Softball players across the country are coming together this summer to train for the Team Israel women’s softball team, which will be led by Stacey Iveson, the University of Arizona women’s softball director of recruiting-operations.
Iveson is a former Wildcat player and coach, and won four junior college national championships as a coach for Pima Community College and Yavapai College. She played softball and baseball at Catalina High School before attending the UA.
She accepted the position of head coach for Team Israel in December, and has begun the necessary steps for sending the team abroad this summer.
The players need to compile paperwork that includes a letter from their rabbi, showing proof of Jewish heritage. They also are required to undergo an FBI background check.
The players also need to have their birth certificates apostilled (a form of authentication) in the state where they were issued before they are considered for dual citizenship in Israel. They will formally make aliyah in order to be part of Team Israel.
Iveson’s paperwork challenge is intensified by the players’ dispersal across the country.
“We have both Vanessa [Foreman] and T, Tamara Statman, [who] are both from [the University of] Arizona, then we have a pitcher that just graduated from Princeton, another pitcher that graduated from Minot State [in North Dakota] and we have a catcher playing at Syracuse,” she says, ticking off several of the players.
Statman was integral in making the necessary connections for Team Israel — and a chance at the 2020 Olympics — to happen.
She had played on the USA women’s softball team at the World Maccabiah Games in the summer of 2017.
“When I was there I talked to the coaches and talked about the potential,” she says. “Fast forward to last year and they finally got the ‘OK’ from the Olympic federation.”
Statman is enthusiastic about the team being in the running for the Tokyo 2020 Olympics.
She has dreamed of playing in the Olympics from a young age. This dream was put on the back burner when softball was taken out of the Olympics for 2008 and 2012.
“The entire softball community was devastated that their dream had died, everyone dreams of being on a national team and playing softball for their country,” she said.
Statman is thrilled with the sport’s return to the Olympics for 2020. Invigorated by childhood aspirations and cultural pride, Statman is confident about Team Israel and its ability to make it through the European Championships, despite the short time they will have to practice together.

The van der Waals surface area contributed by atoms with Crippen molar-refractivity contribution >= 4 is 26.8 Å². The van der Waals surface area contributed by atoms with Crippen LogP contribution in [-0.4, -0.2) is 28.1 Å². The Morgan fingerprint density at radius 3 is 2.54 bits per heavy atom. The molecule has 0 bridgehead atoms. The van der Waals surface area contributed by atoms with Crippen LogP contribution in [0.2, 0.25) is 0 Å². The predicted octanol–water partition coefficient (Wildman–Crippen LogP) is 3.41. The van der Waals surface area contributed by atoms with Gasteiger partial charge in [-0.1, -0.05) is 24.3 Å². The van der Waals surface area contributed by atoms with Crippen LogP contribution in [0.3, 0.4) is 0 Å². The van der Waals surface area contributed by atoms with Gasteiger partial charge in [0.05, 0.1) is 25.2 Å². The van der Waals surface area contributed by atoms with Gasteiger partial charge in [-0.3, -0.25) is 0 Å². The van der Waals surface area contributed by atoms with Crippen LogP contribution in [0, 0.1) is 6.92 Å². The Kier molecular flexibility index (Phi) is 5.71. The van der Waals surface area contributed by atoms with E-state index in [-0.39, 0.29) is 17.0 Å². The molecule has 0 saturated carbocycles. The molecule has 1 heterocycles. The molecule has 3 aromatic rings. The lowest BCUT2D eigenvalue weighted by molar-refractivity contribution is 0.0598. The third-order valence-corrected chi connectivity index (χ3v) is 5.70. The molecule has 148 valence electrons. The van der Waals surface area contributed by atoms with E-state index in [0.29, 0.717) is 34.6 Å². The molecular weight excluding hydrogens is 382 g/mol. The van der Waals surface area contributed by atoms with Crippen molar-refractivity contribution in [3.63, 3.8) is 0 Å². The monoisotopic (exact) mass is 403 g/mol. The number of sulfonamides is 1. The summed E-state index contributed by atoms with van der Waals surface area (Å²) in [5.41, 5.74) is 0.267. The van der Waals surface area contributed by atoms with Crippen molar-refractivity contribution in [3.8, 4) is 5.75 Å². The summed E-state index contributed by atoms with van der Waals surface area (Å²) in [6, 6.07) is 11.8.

“A lot of the girls are playing right now, so no one will be available until end of May, beginning of June,” Iveson says. “Our first tournament is going to be at the end of June.”
Although Iveson is a bit worried about the short practice time — the team won’t be able to start practicing until they arrive in Israel — she has confidence in her players.
“T Statman is a feisty hitter that can hit good pitching as she has a short, efficient swing. She was a very good pitcher in high school, but hasn’t pitched in college,” says Iveson.
She looks forward to coaching Alexis “A.J.” Kaiser, the catcher from Syracuse University. Kaiser grew up in Tucson and played for Canyon Del Oro High School.
“I haven’t seen A.J. play in a long time, but she was a top high school hitter in Tucson and is playing for a very good college program now,” says Iveson. “She is a strong, athletic young player who was a solid catcher in high school.”
The players have to be in the top six of the European Championships and win the Olympic qualifier in the Netherlands to accomplish their goal.
“I think all these girls are D1 softball players, or were and are still playing now, so the expectation at that level of softball is that you’re getting yourself ready to play,” Statman says.
Kaiser agrees that the players won’t have an issue with getting their athletic skills up to par. “It’s not going to be the athletic ability for all of us, it’s more of connecting together as a team and getting to know each other,” she says.
Kaiser says that the trip to Israel will help the players bond, especially when they make aliyah together.
Statman is ecstatic to be given the chance to represent Israel with the other players.
“Being able to go and represent the country, the Jewish homeland, is something amazing,” Statman says.
Statman insists that they will not only be representing the country, but what the country stands for. “Israel is home,” she says.
To help the team with fundraising, visit www.jnf.org/donation-pages/olympic-baseball.